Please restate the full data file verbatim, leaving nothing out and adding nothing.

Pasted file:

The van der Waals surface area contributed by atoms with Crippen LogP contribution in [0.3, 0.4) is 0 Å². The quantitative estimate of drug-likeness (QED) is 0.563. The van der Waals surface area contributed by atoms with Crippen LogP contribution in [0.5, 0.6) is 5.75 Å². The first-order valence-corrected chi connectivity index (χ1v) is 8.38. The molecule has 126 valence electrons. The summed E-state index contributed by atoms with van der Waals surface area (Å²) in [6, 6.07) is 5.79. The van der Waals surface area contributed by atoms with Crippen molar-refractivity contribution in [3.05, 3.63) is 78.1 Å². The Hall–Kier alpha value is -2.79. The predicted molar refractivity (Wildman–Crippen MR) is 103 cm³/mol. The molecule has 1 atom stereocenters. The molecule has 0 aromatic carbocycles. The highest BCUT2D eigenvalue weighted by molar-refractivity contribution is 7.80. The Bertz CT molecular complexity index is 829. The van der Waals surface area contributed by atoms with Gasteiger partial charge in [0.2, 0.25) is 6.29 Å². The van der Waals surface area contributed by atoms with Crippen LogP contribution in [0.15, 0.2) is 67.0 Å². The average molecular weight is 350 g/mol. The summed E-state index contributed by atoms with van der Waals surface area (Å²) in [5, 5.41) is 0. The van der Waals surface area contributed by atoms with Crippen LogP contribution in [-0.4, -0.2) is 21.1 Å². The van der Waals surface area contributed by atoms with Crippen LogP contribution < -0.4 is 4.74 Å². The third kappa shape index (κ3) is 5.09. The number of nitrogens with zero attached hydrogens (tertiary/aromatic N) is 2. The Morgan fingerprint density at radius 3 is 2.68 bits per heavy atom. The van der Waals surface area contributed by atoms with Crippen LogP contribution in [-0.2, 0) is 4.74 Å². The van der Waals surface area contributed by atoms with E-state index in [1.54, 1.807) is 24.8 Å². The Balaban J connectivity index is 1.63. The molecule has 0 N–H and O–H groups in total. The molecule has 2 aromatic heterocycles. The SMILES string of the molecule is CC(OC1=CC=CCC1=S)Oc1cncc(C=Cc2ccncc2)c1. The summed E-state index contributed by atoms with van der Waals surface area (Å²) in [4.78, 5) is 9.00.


The van der Waals surface area contributed by atoms with Crippen LogP contribution in [0.3, 0.4) is 0 Å². The quantitative estimate of drug-likeness (QED) is 0.563. The van der Waals surface area contributed by atoms with Crippen LogP contribution in [0.5, 0.6) is 5.75 Å². The first-order valence-corrected chi connectivity index (χ1v) is 8.38. The molecule has 126 valence electrons. The summed E-state index contributed by atoms with van der Waals surface area (Å²) in [6, 6.07) is 5.79. The van der Waals surface area contributed by atoms with Crippen molar-refractivity contribution in [3.05, 3.63) is 78.1 Å². The Hall–Kier alpha value is -2.79. The predicted molar refractivity (Wildman–Crippen MR) is 103 cm³/mol. The molecule has 1 atom stereocenters. The molecule has 0 aromatic carbocycles. The highest BCUT2D eigenvalue weighted by molar-refractivity contribution is 7.80. The Bertz CT molecular complexity index is 829. The van der Waals surface area contributed by atoms with Gasteiger partial charge in [0.2, 0.25) is 6.29 Å². The van der Waals surface area contributed by atoms with Crippen LogP contribution in [0.15, 0.2) is 67.0 Å². The average molecular weight is 350 g/mol. The summed E-state index contributed by atoms with van der Waals surface area (Å²) in [5, 5.41) is 0. The van der Waals surface area contributed by atoms with Crippen LogP contribution in [-0.4, -0.2) is 21.1 Å². The van der Waals surface area contributed by atoms with Crippen LogP contribution < -0.4 is 4.74 Å². The third kappa shape index (κ3) is 5.09. The number of nitrogens with zero attached hydrogens (tertiary/aromatic N) is 2. The Morgan fingerprint density at radius 3 is 2.68 bits per heavy atom. The van der Waals surface area contributed by atoms with Crippen LogP contribution in [-0.2, 0) is 4.74 Å². The van der Waals surface area contributed by atoms with E-state index in [1.54, 1.807) is 24.8 Å². The Balaban J connectivity index is 1.63. The molecule has 0 N–H and O–H groups in total. The molecule has 2 aromatic heterocycles. The SMILES string of the molecule is CC(OC1=CC=CCC1=S)Oc1cncc(C=Cc2ccncc2)c1. The summed E-state index contributed by atoms with van der Waals surface area (Å²) in [4.78, 5) is 9.00.